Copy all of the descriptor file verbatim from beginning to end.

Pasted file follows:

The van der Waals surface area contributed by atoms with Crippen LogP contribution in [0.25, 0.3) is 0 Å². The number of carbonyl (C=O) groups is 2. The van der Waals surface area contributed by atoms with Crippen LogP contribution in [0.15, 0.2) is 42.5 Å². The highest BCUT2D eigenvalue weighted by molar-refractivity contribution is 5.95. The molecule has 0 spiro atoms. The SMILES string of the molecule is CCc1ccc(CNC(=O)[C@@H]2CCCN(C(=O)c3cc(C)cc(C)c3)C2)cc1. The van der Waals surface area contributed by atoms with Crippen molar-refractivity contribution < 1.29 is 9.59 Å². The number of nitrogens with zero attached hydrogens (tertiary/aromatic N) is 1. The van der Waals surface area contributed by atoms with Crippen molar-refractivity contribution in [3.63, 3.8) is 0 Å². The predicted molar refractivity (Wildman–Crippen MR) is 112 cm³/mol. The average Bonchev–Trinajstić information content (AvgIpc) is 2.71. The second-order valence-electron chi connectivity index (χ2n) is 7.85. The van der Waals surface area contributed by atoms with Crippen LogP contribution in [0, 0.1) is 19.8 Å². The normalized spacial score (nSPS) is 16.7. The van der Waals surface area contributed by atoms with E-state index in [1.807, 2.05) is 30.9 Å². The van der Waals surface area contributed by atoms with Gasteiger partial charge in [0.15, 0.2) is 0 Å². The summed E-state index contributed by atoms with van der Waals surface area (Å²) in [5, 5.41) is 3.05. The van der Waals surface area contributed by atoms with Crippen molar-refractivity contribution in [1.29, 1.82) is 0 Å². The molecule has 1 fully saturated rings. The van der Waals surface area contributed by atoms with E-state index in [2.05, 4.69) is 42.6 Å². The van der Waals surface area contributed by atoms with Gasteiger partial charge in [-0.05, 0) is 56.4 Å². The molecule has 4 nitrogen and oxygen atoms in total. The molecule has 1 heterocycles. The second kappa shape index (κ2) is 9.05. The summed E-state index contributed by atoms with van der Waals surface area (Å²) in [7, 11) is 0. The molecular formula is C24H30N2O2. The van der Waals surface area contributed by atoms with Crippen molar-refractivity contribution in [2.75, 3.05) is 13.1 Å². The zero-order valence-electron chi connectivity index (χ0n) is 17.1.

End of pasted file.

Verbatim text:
The van der Waals surface area contributed by atoms with Crippen LogP contribution in [0.25, 0.3) is 0 Å². The number of carbonyl (C=O) groups is 2. The van der Waals surface area contributed by atoms with Crippen LogP contribution in [0.15, 0.2) is 42.5 Å². The highest BCUT2D eigenvalue weighted by molar-refractivity contribution is 5.95. The molecule has 0 spiro atoms. The SMILES string of the molecule is CCc1ccc(CNC(=O)[C@@H]2CCCN(C(=O)c3cc(C)cc(C)c3)C2)cc1. The van der Waals surface area contributed by atoms with Crippen molar-refractivity contribution < 1.29 is 9.59 Å². The number of nitrogens with zero attached hydrogens (tertiary/aromatic N) is 1. The van der Waals surface area contributed by atoms with Crippen molar-refractivity contribution in [3.63, 3.8) is 0 Å². The predicted molar refractivity (Wildman–Crippen MR) is 112 cm³/mol. The average Bonchev–Trinajstić information content (AvgIpc) is 2.71. The second-order valence-electron chi connectivity index (χ2n) is 7.85. The van der Waals surface area contributed by atoms with Crippen LogP contribution in [0, 0.1) is 19.8 Å². The normalized spacial score (nSPS) is 16.7. The van der Waals surface area contributed by atoms with E-state index in [1.807, 2.05) is 30.9 Å². The van der Waals surface area contributed by atoms with Gasteiger partial charge in [0.15, 0.2) is 0 Å². The summed E-state index contributed by atoms with van der Waals surface area (Å²) in [5, 5.41) is 3.05. The van der Waals surface area contributed by atoms with Crippen molar-refractivity contribution in [1.29, 1.82) is 0 Å². The molecule has 1 fully saturated rings. The van der Waals surface area contributed by atoms with E-state index in [2.05, 4.69) is 42.6 Å². The van der Waals surface area contributed by atoms with Gasteiger partial charge in [-0.05, 0) is 56.4 Å². The molecule has 4 nitrogen and oxygen atoms in total. The molecule has 1 heterocycles. The second kappa shape index (κ2) is 9.05. The summed E-state index contributed by atoms with van der Waals surface area (Å²) in [7, 11) is 0. The molecular formula is C24H30N2O2. The van der Waals surface area contributed by atoms with Crippen molar-refractivity contribution in [2.75, 3.05) is 13.1 Å². The zero-order valence-electron chi connectivity index (χ0n) is 17.1.